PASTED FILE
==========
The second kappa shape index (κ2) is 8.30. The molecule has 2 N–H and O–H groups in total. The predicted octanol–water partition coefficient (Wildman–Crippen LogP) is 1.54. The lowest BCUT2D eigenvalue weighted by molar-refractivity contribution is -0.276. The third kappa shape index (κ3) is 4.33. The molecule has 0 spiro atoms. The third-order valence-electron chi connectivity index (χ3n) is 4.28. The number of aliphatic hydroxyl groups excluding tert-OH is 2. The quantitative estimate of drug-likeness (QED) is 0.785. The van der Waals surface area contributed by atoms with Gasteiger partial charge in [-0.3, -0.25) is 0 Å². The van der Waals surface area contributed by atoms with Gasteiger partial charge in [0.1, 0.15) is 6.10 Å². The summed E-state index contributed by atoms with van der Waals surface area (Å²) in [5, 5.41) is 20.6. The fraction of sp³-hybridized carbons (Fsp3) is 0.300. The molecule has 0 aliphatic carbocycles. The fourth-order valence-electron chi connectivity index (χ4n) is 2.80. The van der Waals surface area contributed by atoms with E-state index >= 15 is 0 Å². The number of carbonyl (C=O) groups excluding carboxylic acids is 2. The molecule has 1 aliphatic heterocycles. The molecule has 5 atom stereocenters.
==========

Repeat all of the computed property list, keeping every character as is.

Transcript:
The second kappa shape index (κ2) is 8.30. The molecule has 2 N–H and O–H groups in total. The predicted octanol–water partition coefficient (Wildman–Crippen LogP) is 1.54. The lowest BCUT2D eigenvalue weighted by molar-refractivity contribution is -0.276. The third kappa shape index (κ3) is 4.33. The molecule has 0 spiro atoms. The third-order valence-electron chi connectivity index (χ3n) is 4.28. The number of aliphatic hydroxyl groups excluding tert-OH is 2. The quantitative estimate of drug-likeness (QED) is 0.785. The van der Waals surface area contributed by atoms with Gasteiger partial charge in [-0.3, -0.25) is 0 Å². The van der Waals surface area contributed by atoms with Gasteiger partial charge in [0.1, 0.15) is 6.10 Å². The summed E-state index contributed by atoms with van der Waals surface area (Å²) in [5, 5.41) is 20.6. The fraction of sp³-hybridized carbons (Fsp3) is 0.300. The molecule has 0 aliphatic carbocycles. The fourth-order valence-electron chi connectivity index (χ4n) is 2.80. The van der Waals surface area contributed by atoms with E-state index >= 15 is 0 Å². The number of carbonyl (C=O) groups excluding carboxylic acids is 2. The molecule has 1 aliphatic heterocycles. The molecule has 5 atom stereocenters.